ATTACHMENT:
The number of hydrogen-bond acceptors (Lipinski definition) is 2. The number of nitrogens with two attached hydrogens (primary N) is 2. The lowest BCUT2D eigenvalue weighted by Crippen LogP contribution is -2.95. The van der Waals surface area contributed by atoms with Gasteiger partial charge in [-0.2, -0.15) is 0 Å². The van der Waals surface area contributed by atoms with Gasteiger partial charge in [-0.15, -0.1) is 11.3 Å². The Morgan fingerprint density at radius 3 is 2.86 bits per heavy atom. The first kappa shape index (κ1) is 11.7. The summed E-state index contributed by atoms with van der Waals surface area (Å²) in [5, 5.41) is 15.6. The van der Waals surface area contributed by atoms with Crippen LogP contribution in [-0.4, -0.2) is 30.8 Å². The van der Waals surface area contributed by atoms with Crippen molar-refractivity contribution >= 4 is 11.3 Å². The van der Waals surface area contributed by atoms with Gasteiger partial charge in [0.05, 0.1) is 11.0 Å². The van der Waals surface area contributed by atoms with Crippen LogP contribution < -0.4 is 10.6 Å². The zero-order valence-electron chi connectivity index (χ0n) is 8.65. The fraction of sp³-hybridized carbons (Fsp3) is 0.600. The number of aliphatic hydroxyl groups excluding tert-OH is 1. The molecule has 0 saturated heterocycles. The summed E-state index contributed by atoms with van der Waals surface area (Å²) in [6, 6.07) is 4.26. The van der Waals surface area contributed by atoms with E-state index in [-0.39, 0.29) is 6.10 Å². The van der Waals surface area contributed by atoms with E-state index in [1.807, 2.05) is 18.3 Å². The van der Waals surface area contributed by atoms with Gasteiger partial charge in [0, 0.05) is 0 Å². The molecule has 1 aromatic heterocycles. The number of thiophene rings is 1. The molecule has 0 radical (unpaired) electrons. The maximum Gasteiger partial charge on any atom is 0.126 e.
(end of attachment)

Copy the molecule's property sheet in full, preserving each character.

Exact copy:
The number of hydrogen-bond acceptors (Lipinski definition) is 2. The number of nitrogens with two attached hydrogens (primary N) is 2. The lowest BCUT2D eigenvalue weighted by Crippen LogP contribution is -2.95. The van der Waals surface area contributed by atoms with Gasteiger partial charge in [-0.2, -0.15) is 0 Å². The van der Waals surface area contributed by atoms with Gasteiger partial charge in [-0.15, -0.1) is 11.3 Å². The Morgan fingerprint density at radius 3 is 2.86 bits per heavy atom. The first kappa shape index (κ1) is 11.7. The summed E-state index contributed by atoms with van der Waals surface area (Å²) in [5, 5.41) is 15.6. The van der Waals surface area contributed by atoms with Crippen LogP contribution in [-0.4, -0.2) is 30.8 Å². The van der Waals surface area contributed by atoms with Crippen molar-refractivity contribution >= 4 is 11.3 Å². The van der Waals surface area contributed by atoms with Gasteiger partial charge in [0.05, 0.1) is 11.0 Å². The van der Waals surface area contributed by atoms with Crippen LogP contribution < -0.4 is 10.6 Å². The zero-order valence-electron chi connectivity index (χ0n) is 8.65. The fraction of sp³-hybridized carbons (Fsp3) is 0.600. The number of aliphatic hydroxyl groups excluding tert-OH is 1. The molecule has 0 saturated heterocycles. The summed E-state index contributed by atoms with van der Waals surface area (Å²) in [6, 6.07) is 4.26. The van der Waals surface area contributed by atoms with E-state index in [-0.39, 0.29) is 6.10 Å². The van der Waals surface area contributed by atoms with E-state index in [1.807, 2.05) is 18.3 Å². The van der Waals surface area contributed by atoms with Gasteiger partial charge in [0, 0.05) is 0 Å². The molecule has 1 aromatic heterocycles. The number of thiophene rings is 1. The molecule has 0 radical (unpaired) electrons. The maximum Gasteiger partial charge on any atom is 0.126 e.